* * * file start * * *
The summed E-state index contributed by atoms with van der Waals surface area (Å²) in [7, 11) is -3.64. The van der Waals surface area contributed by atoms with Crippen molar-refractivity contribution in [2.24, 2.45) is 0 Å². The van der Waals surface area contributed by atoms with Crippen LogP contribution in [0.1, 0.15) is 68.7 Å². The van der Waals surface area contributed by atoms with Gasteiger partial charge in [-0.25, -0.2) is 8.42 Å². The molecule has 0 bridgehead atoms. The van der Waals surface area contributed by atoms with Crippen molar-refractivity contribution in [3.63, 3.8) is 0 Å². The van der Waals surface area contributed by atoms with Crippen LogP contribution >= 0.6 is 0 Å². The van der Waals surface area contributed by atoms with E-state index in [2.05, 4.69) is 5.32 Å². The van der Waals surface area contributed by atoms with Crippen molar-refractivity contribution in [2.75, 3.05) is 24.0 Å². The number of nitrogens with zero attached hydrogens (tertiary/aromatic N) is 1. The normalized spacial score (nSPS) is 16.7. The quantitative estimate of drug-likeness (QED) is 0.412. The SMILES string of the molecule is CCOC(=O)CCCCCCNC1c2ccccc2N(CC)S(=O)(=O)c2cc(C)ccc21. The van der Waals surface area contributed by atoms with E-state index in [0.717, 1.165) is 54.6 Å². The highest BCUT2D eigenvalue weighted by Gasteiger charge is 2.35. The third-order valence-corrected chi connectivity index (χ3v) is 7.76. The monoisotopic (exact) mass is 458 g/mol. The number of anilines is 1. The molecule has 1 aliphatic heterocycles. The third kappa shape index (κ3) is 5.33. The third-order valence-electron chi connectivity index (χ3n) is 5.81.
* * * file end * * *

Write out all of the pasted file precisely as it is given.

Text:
The summed E-state index contributed by atoms with van der Waals surface area (Å²) in [7, 11) is -3.64. The van der Waals surface area contributed by atoms with Crippen molar-refractivity contribution in [2.24, 2.45) is 0 Å². The van der Waals surface area contributed by atoms with Crippen LogP contribution in [0.1, 0.15) is 68.7 Å². The van der Waals surface area contributed by atoms with Gasteiger partial charge in [-0.25, -0.2) is 8.42 Å². The molecule has 0 bridgehead atoms. The van der Waals surface area contributed by atoms with Crippen molar-refractivity contribution in [3.63, 3.8) is 0 Å². The van der Waals surface area contributed by atoms with Crippen LogP contribution >= 0.6 is 0 Å². The van der Waals surface area contributed by atoms with E-state index in [2.05, 4.69) is 5.32 Å². The van der Waals surface area contributed by atoms with Crippen molar-refractivity contribution in [2.75, 3.05) is 24.0 Å². The number of nitrogens with zero attached hydrogens (tertiary/aromatic N) is 1. The normalized spacial score (nSPS) is 16.7. The quantitative estimate of drug-likeness (QED) is 0.412. The SMILES string of the molecule is CCOC(=O)CCCCCCNC1c2ccccc2N(CC)S(=O)(=O)c2cc(C)ccc21. The van der Waals surface area contributed by atoms with E-state index in [0.717, 1.165) is 54.6 Å². The highest BCUT2D eigenvalue weighted by Gasteiger charge is 2.35. The third-order valence-corrected chi connectivity index (χ3v) is 7.76. The monoisotopic (exact) mass is 458 g/mol. The number of anilines is 1. The molecule has 1 aliphatic heterocycles. The third kappa shape index (κ3) is 5.33. The third-order valence-electron chi connectivity index (χ3n) is 5.81.